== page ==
polaroid style photo of shindigger brewers
What’s your favourite dispense method for your beer?
Definitely keg. It’s like a hybrid, you get the chilled and refreshing nature of lager combined with the flavour of ale; the best of both worlds, basically! Sometimes cask can be a little flat, a bit room temperature, and we’ve found that people tend to want a refreshing drink.

How many pubs, bars, and beer shops can we currently find ShinDigger in?
Beer shops are new to us, as we only started to bottle very recently; we’re in six or seven places. Our beer features as a guest in about fifty places at the moment, and that’s growing all the time. We’ve got about four permanent places where our beer is on all the time, otherwise bars tend to take a keg every week or so. We’re mainly based in the City Centre and Greater Manchester, although we have a few customers in Chester, one in Sheffield, and we’ve even had a keg in Liverpool quite recently, so we’re starting to spread our wings! Our biggest problem as gypsy brewers has always been meeting demand, so we’re currently focusing on supplying existing customers, rather than actively going out and selling. We’re brewing a lot of beer in a couple of weeks time, which will provide us with a platform to go out and talk to some new bars, rather than just keeping up supply to our existing customers.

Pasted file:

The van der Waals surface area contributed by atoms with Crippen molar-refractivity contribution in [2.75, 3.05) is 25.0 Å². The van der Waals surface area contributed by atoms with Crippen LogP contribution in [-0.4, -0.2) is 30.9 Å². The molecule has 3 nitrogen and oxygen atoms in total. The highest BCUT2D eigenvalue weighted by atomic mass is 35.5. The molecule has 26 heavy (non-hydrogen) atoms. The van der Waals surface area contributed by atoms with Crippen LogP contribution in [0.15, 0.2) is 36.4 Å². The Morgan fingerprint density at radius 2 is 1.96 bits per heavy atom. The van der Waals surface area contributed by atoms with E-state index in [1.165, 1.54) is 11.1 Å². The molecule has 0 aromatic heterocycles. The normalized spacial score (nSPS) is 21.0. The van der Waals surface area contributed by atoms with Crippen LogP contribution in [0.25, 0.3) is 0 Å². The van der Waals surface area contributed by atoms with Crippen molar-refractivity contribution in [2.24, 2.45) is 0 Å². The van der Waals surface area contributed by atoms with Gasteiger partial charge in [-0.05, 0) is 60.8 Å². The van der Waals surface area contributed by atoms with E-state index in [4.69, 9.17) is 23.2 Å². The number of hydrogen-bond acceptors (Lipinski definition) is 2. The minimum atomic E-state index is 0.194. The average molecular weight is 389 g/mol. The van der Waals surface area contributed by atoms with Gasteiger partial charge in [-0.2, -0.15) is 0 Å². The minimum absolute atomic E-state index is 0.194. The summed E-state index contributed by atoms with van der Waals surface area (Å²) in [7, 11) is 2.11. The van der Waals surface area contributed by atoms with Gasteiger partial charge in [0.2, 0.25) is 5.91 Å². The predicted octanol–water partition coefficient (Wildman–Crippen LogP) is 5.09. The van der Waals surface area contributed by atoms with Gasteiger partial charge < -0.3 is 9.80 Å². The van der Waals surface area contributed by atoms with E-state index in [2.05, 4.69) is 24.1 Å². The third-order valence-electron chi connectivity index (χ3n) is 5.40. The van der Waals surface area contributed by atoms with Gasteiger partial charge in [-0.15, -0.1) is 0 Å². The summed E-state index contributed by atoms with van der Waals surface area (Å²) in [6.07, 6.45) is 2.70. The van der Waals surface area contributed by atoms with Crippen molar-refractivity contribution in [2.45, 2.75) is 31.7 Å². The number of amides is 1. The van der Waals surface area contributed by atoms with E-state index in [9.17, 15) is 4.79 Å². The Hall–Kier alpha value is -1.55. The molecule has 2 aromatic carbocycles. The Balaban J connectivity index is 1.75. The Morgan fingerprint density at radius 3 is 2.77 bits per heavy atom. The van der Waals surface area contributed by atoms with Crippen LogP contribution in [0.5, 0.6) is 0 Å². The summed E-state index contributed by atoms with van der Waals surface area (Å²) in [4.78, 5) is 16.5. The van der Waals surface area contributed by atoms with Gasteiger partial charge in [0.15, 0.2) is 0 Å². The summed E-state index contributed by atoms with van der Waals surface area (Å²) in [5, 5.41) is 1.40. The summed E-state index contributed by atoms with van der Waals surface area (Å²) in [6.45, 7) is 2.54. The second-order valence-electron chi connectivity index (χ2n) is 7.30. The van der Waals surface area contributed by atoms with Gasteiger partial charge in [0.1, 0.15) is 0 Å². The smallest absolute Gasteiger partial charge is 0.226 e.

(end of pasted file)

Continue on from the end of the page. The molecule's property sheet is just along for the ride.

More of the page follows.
How often are you in the brewery?
We’re there all the time, but not necessarily to brew. We’ll go along whenever we can to help out, muck in with their brews, drop off empties and chat about our new recipes. To actually brew our own beer, we’re in there about twice a month. It’s been really useful working with brewers who have more commercial experience than us; in a way, they’ve been mentors, giving us experienced advice about the beer industry. That’s been great for us. If anyone was considering starting a brewery, we’d advise them to start off as a gypsy brewer, as it lets you tap into the knowledge and experience of your established brewing partner. It’s a good process to go through.
brewer sits on pallet of bottles
What do you think about the term craft beer?